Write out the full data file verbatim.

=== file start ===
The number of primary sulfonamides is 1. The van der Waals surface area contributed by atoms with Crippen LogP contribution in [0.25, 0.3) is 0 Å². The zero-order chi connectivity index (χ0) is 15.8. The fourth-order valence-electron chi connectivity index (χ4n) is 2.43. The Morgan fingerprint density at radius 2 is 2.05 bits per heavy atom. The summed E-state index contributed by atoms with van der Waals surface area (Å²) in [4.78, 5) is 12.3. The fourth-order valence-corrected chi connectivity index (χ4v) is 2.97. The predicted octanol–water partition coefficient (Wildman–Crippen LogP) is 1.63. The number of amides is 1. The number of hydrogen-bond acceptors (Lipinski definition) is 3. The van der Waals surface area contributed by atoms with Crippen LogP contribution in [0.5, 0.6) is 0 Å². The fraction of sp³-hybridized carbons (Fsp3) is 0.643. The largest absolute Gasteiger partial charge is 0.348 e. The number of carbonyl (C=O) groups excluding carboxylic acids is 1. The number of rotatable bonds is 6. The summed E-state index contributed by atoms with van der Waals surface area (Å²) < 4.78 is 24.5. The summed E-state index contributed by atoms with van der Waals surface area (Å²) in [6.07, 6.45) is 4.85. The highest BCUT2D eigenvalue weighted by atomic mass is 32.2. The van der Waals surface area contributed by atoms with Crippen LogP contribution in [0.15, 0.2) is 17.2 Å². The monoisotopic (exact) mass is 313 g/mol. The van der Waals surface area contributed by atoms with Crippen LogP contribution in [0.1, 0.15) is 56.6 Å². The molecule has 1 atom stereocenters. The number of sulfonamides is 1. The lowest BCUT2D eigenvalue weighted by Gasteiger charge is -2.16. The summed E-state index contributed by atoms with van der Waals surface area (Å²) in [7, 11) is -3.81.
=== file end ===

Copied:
The number of primary sulfonamides is 1. The van der Waals surface area contributed by atoms with Crippen LogP contribution in [0.25, 0.3) is 0 Å². The zero-order chi connectivity index (χ0) is 15.8. The fourth-order valence-electron chi connectivity index (χ4n) is 2.43. The Morgan fingerprint density at radius 2 is 2.05 bits per heavy atom. The summed E-state index contributed by atoms with van der Waals surface area (Å²) in [4.78, 5) is 12.3. The fourth-order valence-corrected chi connectivity index (χ4v) is 2.97. The predicted octanol–water partition coefficient (Wildman–Crippen LogP) is 1.63. The number of amides is 1. The number of hydrogen-bond acceptors (Lipinski definition) is 3. The van der Waals surface area contributed by atoms with Crippen LogP contribution in [0.5, 0.6) is 0 Å². The fraction of sp³-hybridized carbons (Fsp3) is 0.643. The largest absolute Gasteiger partial charge is 0.348 e. The number of carbonyl (C=O) groups excluding carboxylic acids is 1. The number of rotatable bonds is 6. The summed E-state index contributed by atoms with van der Waals surface area (Å²) < 4.78 is 24.5. The summed E-state index contributed by atoms with van der Waals surface area (Å²) in [6.07, 6.45) is 4.85. The highest BCUT2D eigenvalue weighted by atomic mass is 32.2. The van der Waals surface area contributed by atoms with Crippen LogP contribution in [0.15, 0.2) is 17.2 Å². The monoisotopic (exact) mass is 313 g/mol. The van der Waals surface area contributed by atoms with Crippen LogP contribution in [0.1, 0.15) is 56.6 Å². The molecule has 1 atom stereocenters. The number of sulfonamides is 1. The lowest BCUT2D eigenvalue weighted by Gasteiger charge is -2.16. The summed E-state index contributed by atoms with van der Waals surface area (Å²) in [7, 11) is -3.81.